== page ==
Agogo is a deep-water oil and gas field currently being developed by Eni’s joint venture with Sonangol and SSI Fifteen. Agogo sits at 1,700 meters depth, 180km off Angola’s coast with one billion barrels of light oil in production at 20,000 barrels per day (BPD). It was discovered in March 2019 and is located in Block 15/06.
Angola: Ndungu Discovery
Product of the same Angolan Eni consortium, Ndungu holds 800 million to one billion barrels, located 130km offshore Angola and sharing Agogo’s block. Production started in February 2022 via the 100,000 BPD Ngoma Floating Production Storage and Offloading vessel, with a second producer well coming online by the fourth quarter of this year.
Ghana: Nyankom Discovery
AGM Petroleum made an oil discovery in its South Deepwater Tano (SDWT) block offshore Ghana. Dubbed the Nyankom discovery, the find boasts 127 million barrels of proven oil reserves with an estimated 400-650 million more in its immediate surrounds. Currently, the Ghana National Petroleum Company is moving to acquire 70% in Nyankom’s SDWT Block and a 37% share in the CTP Block holding the Afina discovery.
Gabon: Ivela Discovery
In 2018, Spain’s Repsol and Australia’s Woodside made a sizeable discovery in the Ivela-1 exploration well, located in the Luba Muetse block, offshore Gabon. According to the companies, the rig encountered a 78-meter column of crude oil. A partnership with seismic surveyor Spectrum is assisting in mapping the field pre-production.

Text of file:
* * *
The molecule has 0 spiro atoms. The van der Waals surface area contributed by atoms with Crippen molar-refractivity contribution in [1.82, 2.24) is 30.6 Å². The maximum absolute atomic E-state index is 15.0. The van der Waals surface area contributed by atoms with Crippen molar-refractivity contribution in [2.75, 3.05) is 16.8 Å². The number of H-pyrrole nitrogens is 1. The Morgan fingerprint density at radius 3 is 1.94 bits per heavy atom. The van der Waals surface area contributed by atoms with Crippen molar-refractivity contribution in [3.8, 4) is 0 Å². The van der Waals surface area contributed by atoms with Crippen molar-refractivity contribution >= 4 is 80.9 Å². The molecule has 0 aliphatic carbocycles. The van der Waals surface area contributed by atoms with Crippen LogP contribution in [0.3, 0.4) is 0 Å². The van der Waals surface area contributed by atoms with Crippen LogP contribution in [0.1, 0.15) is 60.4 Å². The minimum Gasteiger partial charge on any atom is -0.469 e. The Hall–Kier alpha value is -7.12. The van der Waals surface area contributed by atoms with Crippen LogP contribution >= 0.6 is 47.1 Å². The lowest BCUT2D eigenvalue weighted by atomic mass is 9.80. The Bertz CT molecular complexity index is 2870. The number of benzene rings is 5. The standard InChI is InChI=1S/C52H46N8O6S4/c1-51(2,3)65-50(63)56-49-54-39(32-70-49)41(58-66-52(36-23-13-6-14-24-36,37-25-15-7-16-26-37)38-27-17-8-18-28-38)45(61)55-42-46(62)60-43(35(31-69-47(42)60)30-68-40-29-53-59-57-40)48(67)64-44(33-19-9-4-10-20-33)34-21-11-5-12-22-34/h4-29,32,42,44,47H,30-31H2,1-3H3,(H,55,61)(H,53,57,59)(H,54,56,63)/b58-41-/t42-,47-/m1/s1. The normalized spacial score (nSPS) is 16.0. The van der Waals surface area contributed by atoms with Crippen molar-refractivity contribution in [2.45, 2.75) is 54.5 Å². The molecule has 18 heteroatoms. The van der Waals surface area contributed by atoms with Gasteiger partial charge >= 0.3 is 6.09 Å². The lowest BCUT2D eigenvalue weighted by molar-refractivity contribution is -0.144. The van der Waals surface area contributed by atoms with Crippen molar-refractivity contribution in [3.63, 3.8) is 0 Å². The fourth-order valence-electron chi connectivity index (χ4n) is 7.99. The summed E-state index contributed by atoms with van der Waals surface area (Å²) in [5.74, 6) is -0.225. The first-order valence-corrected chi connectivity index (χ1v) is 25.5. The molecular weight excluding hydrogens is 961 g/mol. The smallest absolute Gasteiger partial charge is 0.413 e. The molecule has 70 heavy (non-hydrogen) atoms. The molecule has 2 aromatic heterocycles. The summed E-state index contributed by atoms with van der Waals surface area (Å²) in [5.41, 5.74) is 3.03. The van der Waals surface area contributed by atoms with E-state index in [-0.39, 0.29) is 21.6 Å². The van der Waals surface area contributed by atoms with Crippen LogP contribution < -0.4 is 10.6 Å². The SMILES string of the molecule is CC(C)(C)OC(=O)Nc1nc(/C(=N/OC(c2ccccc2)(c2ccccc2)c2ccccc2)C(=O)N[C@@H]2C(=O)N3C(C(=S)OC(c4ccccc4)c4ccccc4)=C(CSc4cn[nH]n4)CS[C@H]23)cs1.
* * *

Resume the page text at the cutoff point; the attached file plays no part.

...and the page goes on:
SAIPEC is hosted by the Petroleum Technology Association of Nigeria (PETAN), a leading organization that represents oilfield services and technology companies operating across upstream through to downstream projects. PETAN is a leader in the promotion of innovative engineering and creative solutions that help advance the petroleum industry both nationally and regionally.
Year on year, SAIPEC continues to address the needs of companies seeking to showcase their innovative solutions and new technologies, and to support the development of major new businesses and partnerships to benefit Sub-Saharan Africa’s petroleum economy.
SAIPEC’s content and proceedings are driven by an esteemed steering committee and speakers, representing a cross-section of key stakeholders and the most senior representatives from the Sub Saharan Africa oil and gas industry, delivering high-level strategic sessions and discussions on game-changing solutions, combined with an international exhibition.
SAIPEC 2022’s world-class conference featured 85 industry leaders and global experts on an insightful programme which was held alongside the sold-out exhibition with over 100 companies showcasing their products and services and generating meetings with thousands of invested industry professionals. Over 3500 attendees participated in total, from 36 countries, including 20 National Oil Companies from Mozambique, Nigeria, Côte d’Ivoire, Senegal, Uganda, Angola, Cameroon, Ghana, Liberia, Equatorial Guinea and Gambia.